When I started some experiments with Velocity my first impression was that something is not right because I had to pull the trigger far back to get at least some paint flow. So I fired up my computer and went to Google the problem. Turns out that the “Renegade’s head assembly is more restricting to the air” and just extra 5 psi to your usual working pressure is all you need to deal with “this kind of problem”. So, in my case with working pressure around 25 psi I’ve got to test the fine lines (but I’ve heard that about 12 to 15 psi should be enough for gravity and side feed and a bit more for the bottom feed). I have to admit I was shocked as results were very impressive. I was painting not only very fine lines, but I was doing it consistently. Even after half an hour of consistent work the Velocity’s head was still clean and lines were still fine.
The action of the trigger is really smooth but the tension was a bit tight (set at the factory) – this is however fully adjustable.
While the black finish makes the airbrush look very cool, I would appreciate if they’ve left the cup inside silver because it is better for cleaning.
I can say that this airbrush is very good for fine art, especially for free-hand. But I cannot recommend it as a first or the only gun. It is too fine for clears or base coats (any larger surfaces).
The second airbrush of the Renegade line is the Spirit with side feed and ultra fine tip (0.21mm). Here the cup can be attached to the right or left side of the airbrush. The paint flows from the cup through a small pipe into the body of airbrush. This allows the paint cup to be rotated from horizontal to vertical so that the brush can be held even vertically without spilling out the paint.
The third model is Rage with bottom feed, or siphon feed, with a fine tip ( 0.33 mm). This model has paint cup mounted under the airbrush and the paint is drawn up into the body of the brush as a result of air pressure differential resulting from the airflow. The bottom feed allows the user to switch between colors when more than one color cup is used. The paint will not leak from the siphon feed paint cup when sitting on the workbench.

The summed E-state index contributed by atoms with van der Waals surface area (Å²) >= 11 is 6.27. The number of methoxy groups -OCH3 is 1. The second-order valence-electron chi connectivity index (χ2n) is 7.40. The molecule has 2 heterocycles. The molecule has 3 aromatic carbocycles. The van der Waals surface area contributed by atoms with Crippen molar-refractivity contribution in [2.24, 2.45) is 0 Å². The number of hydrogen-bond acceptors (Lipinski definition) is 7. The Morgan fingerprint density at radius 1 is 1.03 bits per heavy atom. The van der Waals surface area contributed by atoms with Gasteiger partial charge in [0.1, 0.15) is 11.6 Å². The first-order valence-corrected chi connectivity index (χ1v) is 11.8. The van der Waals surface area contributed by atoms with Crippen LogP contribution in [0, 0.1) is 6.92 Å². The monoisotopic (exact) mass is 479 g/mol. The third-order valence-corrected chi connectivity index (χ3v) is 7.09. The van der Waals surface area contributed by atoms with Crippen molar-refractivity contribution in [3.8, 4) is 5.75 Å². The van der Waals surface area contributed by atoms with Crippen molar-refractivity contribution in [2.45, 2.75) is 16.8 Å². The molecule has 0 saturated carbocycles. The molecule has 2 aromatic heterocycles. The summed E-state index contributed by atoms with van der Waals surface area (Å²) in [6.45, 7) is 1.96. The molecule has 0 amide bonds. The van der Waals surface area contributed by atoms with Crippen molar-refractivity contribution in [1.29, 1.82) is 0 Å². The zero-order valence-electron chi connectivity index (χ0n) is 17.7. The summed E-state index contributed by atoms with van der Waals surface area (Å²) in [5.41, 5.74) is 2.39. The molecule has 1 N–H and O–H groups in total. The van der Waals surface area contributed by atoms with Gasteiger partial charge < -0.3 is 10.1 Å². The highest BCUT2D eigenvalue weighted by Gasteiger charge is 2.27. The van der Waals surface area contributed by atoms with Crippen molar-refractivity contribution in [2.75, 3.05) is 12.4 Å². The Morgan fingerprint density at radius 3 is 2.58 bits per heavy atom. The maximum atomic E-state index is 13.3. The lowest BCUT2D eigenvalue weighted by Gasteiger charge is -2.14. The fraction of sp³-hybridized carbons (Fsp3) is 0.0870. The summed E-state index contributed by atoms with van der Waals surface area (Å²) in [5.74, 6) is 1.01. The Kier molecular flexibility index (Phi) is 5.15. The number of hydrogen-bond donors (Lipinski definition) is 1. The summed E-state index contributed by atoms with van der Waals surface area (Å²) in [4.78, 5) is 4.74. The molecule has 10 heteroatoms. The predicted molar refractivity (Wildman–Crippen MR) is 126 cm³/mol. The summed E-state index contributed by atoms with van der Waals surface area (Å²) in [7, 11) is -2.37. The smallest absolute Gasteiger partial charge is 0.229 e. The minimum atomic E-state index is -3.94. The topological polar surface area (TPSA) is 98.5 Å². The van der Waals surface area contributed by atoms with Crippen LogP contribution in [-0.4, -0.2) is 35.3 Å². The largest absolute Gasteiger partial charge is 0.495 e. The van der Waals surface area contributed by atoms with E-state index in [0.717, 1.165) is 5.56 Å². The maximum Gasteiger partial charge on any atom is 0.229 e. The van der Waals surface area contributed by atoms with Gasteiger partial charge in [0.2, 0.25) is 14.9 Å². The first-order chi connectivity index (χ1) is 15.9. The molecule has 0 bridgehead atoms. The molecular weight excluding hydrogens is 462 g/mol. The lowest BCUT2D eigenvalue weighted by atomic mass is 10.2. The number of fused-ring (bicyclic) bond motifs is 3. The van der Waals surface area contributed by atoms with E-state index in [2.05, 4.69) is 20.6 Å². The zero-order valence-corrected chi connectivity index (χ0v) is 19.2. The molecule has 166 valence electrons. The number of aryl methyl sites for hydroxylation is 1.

My Experience With Renegade Airbrushes
For these couple of weeks that I’ve had these airbrushes in my possession I can say that for fine art I would take the Velocity (gravity feed one). As I have found, the Velocity is easiest to clean out after use, because there is nothing special to worry about while cleaning it.
Other note about paint cups as on the Velocity (gravity feed), and theSpirit (side feed) are small (1/4 ounce). Larger cup on gravity feedairbrush causes issues: larger cup makes the airbrush unbalanced so, you have to hold airbrush tight or it may slip over. Renegade line thanks to the smaller cups seems to be balanced. The size is really enough for fine art.
Paint tip on Velocity (gravity) and Spirit (side feed) is “ultra fine” at .21mm. The Rage (bottom feed) is fine at 0.33mm. While you’ll be able to easy achieve fine lines with the ultra fine tip, the fine tip makes soft-pencil thick lines.
While painting I found the control of trigger (for air and paint flow) to be excellent. Control seemed to be very easy.
Do not let looks or some of the plastic parts fool you, as this is not cheaply made airbrush. I think that Badger made a smart move when they put their money exactly where it counts (tip, needle, trigger). All these parts were made with precision for greatest performance.
I am satisfied with the fine lines that this airbrush delivers. In this area it performs as good as Iwata CM-C, (but for much different cost).
And what the Artists say? You can find something like testimonials from established artists on renegadeairbrush.com .
Airbrush is much like a car. When you choose the one you like, you are unlikely to switch to another brand. If you are using a single actionairbrush and consider to go to a double action, I would recommend Badger Renegade Velocity to be first for your consideration. To buy the Renegade line Extreme Set is probably a choice for someone more advanced.